This is a terrific resource for learning about the entire Hebrew Bible. It goes way beyond the five books of the Torah and covers the Writings and ProThis is a terrific resource for learning about the entire Hebrew Bible. It goes way beyond the five books of the Torah and covers the Writings and Prophets in detail, and is one of the only books I've seen that does this. It also lists the 613 mitzvot one by one, with an explanation. For getting a handle on the Writings and Prophets and browsing through all the mitzvot in one place, this book is invaluable.
However, due to the nature of its focus, it's denser and less varied then Telushkin's other huge masterwork, Jewish Literacy. That huge book is a pleasure to dive into and, even for its several hundred pages, read in a few sitting. Biblical Literacy can be a slog to get through and is probably better suited to the study of specific books, chapters, writings, etc....more
This book struck me as a kinder, gentler version of Kushkoff's "Nothing Sacred." Whereas Kushkoff calls for a completely humanistic Judaism (but refusThis book struck me as a kinder, gentler version of Kushkoff's "Nothing Sacred." Whereas Kushkoff calls for a completely humanistic Judaism (but refuses to call himself a Reconstructionist Jew), Schulweis allows an eternal/constant God to stay remain in Judaism. He covers similar ground to Kushkoff, including reframing prayer, ritual, miracles, conscience, the nature of God, and the revelation of the Torah in a manner understandable to skeptical modern sensibilities.
The big difference--and the one that made this book resonate far more for me, is that Kushkoff's discussion of Judaism centered on an all-or-nothing approach. In order to "modernize" Judaism, he called for jettisoning everything of an unprovable nature. Schulweis, however, sees Judaism--and modern Jews--as perfectly capable of living with contradiction and allowing modernity and the sense of the ephemeral to co-exist and inform each other. This middle approach seemed a lot more thoughtful to me, and a lot less angry, too. The book makes sense in the way that "God Was Not in the Fire" makes sense and I think it's a good companion read....more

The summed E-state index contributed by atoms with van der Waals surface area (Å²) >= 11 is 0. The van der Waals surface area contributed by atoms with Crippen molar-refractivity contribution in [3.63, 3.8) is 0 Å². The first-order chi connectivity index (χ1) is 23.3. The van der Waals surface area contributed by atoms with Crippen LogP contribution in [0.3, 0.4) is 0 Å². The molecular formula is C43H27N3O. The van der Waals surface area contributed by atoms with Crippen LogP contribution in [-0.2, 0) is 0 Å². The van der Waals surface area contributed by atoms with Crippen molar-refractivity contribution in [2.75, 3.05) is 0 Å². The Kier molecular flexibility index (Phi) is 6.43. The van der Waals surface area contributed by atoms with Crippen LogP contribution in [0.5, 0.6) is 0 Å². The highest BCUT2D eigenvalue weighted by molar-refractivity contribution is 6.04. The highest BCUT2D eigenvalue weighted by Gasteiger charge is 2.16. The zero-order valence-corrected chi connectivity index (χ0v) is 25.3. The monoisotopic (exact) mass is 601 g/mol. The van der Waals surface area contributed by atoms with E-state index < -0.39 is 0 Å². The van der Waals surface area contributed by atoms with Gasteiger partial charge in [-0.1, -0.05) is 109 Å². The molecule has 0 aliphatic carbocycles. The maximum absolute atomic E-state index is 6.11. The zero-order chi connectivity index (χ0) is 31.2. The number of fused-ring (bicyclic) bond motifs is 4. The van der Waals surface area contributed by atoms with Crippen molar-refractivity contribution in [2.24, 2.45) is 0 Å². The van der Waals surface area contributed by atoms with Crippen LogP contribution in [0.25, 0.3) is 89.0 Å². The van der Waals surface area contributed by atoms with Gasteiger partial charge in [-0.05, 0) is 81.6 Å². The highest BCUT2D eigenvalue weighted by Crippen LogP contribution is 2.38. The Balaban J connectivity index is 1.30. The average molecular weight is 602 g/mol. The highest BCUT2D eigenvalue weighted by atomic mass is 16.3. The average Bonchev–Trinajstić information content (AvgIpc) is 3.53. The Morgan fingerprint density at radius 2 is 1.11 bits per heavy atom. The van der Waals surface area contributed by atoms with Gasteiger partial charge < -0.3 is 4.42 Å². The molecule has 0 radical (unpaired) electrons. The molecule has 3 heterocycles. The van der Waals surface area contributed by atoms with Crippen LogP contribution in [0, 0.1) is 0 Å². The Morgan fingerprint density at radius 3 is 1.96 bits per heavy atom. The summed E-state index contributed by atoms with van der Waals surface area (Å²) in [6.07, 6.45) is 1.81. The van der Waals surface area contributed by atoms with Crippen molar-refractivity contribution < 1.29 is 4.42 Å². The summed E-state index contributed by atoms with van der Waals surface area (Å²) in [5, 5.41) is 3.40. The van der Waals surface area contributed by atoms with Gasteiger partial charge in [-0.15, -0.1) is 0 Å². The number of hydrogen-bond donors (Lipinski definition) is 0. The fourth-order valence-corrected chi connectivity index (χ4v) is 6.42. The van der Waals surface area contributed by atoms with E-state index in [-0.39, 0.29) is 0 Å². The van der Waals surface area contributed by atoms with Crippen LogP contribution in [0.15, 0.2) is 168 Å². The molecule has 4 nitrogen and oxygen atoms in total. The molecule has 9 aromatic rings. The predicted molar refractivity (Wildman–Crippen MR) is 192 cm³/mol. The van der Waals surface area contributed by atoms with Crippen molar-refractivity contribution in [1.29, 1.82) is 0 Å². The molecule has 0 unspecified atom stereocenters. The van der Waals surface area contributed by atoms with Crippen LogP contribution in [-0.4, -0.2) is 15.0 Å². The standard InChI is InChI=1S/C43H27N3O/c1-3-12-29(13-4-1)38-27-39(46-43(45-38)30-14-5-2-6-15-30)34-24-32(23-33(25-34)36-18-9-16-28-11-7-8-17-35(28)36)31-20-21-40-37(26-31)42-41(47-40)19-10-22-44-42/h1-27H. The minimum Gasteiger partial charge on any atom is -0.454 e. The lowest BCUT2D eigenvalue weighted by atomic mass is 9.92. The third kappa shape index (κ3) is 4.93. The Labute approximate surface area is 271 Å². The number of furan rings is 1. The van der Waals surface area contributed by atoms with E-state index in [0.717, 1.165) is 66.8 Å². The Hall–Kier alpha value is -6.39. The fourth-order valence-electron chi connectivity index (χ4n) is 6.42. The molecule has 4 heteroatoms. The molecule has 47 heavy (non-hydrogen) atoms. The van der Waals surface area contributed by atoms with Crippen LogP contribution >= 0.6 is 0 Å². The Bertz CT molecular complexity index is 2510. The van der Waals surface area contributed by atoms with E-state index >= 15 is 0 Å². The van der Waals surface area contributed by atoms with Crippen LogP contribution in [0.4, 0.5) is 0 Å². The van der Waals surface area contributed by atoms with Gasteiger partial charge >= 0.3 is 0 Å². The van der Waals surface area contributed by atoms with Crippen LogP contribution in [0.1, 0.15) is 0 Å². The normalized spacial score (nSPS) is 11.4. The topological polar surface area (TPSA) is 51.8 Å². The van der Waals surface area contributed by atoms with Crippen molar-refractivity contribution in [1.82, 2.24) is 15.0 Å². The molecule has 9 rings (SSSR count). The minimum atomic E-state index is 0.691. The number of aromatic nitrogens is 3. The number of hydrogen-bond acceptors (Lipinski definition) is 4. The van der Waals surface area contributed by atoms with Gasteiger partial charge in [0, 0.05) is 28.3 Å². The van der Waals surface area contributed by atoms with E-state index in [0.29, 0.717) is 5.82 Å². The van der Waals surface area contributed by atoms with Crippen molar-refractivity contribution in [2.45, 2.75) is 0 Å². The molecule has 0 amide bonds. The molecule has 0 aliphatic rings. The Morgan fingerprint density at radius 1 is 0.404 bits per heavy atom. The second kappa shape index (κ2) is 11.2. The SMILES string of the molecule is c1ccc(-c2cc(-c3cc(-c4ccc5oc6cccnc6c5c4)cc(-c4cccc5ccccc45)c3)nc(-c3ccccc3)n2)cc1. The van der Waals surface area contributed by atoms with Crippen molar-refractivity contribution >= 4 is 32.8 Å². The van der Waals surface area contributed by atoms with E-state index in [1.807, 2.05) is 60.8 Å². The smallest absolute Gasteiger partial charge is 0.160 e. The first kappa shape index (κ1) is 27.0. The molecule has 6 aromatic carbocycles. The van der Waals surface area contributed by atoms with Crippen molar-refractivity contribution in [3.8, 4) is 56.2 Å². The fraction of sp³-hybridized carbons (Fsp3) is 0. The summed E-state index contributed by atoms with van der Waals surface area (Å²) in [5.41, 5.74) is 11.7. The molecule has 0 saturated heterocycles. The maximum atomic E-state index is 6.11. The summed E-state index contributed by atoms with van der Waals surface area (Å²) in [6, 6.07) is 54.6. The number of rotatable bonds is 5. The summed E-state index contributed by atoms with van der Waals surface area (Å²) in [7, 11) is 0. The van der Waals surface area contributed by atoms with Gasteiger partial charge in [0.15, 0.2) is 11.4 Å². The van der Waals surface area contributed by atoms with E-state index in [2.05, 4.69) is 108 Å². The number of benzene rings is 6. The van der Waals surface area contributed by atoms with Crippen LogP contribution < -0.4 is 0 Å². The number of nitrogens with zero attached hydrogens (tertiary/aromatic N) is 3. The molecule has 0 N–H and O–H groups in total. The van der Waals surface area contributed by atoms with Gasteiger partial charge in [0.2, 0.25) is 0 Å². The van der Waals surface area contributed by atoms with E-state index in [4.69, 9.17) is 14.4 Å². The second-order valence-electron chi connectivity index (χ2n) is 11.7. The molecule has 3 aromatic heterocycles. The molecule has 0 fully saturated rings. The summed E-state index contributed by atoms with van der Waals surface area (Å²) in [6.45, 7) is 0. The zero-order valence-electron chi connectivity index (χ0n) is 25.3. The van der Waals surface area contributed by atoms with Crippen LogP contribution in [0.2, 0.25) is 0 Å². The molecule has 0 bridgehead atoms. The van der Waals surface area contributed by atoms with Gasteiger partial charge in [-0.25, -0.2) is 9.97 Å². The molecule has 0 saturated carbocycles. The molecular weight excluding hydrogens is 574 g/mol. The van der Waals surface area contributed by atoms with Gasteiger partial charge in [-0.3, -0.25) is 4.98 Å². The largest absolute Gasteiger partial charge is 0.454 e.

I am of two minds about this book. It's a very Jewish work--it questions and struggles with Judaism, God, and everything related in order to find meanI am of two minds about this book. It's a very Jewish work--it questions and struggles with Judaism, God, and everything related in order to find meaning, which is at heart of Jewish scholarship. But it's also not about what it purports to be. Rushkoff calls the book "The Truth About Judaism." What it really amounts to is a thinly veiled call to turn Judaism into humanism.
Rushkoff's main idea is that the irreligious, largely humanist "lapsed" Jews of the 21st Century are really the most "Jewish" Jews, and that organized Judaism in all its movements has lost sight of Judaism's central tenets of monotheism, iconoclasm, and social justice. This is in diametrical opposition to works like "The Nine Questions People Ask About Judaism," and "God Was Not in the Fire," which point out the dangers of not having a universal ethics (which humanism cannot provide) and the value of ritual and myth as promoting a sense of community.
At variuos points, Rushkoff expresses derision at observant Jews (in fact, he scorns all Jewry that isn't part of the highly humanist Reconstructionist movement), says that the concept of God is irrelevant, and announces that the end justifies the means as if it is an accepted tenet (ignoring that it was this very tenet that allowed every dictator in history to commit mass murder).